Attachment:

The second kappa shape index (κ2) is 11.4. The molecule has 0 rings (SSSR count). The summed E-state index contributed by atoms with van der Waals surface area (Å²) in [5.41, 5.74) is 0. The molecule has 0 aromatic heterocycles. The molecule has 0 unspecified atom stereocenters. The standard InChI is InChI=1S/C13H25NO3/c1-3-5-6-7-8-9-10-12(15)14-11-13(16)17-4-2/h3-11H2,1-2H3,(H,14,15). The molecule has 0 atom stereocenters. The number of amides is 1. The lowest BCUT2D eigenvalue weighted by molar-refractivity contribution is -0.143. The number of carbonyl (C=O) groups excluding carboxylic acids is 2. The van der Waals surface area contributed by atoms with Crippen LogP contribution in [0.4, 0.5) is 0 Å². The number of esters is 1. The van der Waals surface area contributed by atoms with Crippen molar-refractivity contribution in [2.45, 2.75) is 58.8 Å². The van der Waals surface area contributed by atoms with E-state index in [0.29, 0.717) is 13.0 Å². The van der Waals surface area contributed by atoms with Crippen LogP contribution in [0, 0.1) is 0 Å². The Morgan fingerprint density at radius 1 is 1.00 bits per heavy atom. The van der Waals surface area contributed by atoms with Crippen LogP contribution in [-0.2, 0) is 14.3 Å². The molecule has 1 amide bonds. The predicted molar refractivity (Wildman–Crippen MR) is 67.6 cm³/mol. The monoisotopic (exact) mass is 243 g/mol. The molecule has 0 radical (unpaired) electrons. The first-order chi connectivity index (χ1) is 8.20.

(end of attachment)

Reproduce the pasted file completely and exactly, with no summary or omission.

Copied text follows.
The second kappa shape index (κ2) is 11.4. The molecule has 0 rings (SSSR count). The summed E-state index contributed by atoms with van der Waals surface area (Å²) in [5.41, 5.74) is 0. The molecule has 0 aromatic heterocycles. The molecule has 0 unspecified atom stereocenters. The standard InChI is InChI=1S/C13H25NO3/c1-3-5-6-7-8-9-10-12(15)14-11-13(16)17-4-2/h3-11H2,1-2H3,(H,14,15). The molecule has 0 atom stereocenters. The number of amides is 1. The lowest BCUT2D eigenvalue weighted by molar-refractivity contribution is -0.143. The number of carbonyl (C=O) groups excluding carboxylic acids is 2. The van der Waals surface area contributed by atoms with Crippen LogP contribution in [0.4, 0.5) is 0 Å². The number of esters is 1. The van der Waals surface area contributed by atoms with Crippen molar-refractivity contribution in [2.45, 2.75) is 58.8 Å². The van der Waals surface area contributed by atoms with E-state index in [0.29, 0.717) is 13.0 Å². The van der Waals surface area contributed by atoms with Crippen LogP contribution in [0, 0.1) is 0 Å². The Morgan fingerprint density at radius 1 is 1.00 bits per heavy atom. The van der Waals surface area contributed by atoms with Crippen LogP contribution in [-0.2, 0) is 14.3 Å². The molecule has 1 amide bonds. The predicted molar refractivity (Wildman–Crippen MR) is 67.6 cm³/mol. The monoisotopic (exact) mass is 243 g/mol. The molecule has 0 radical (unpaired) electrons. The first-order chi connectivity index (χ1) is 8.20.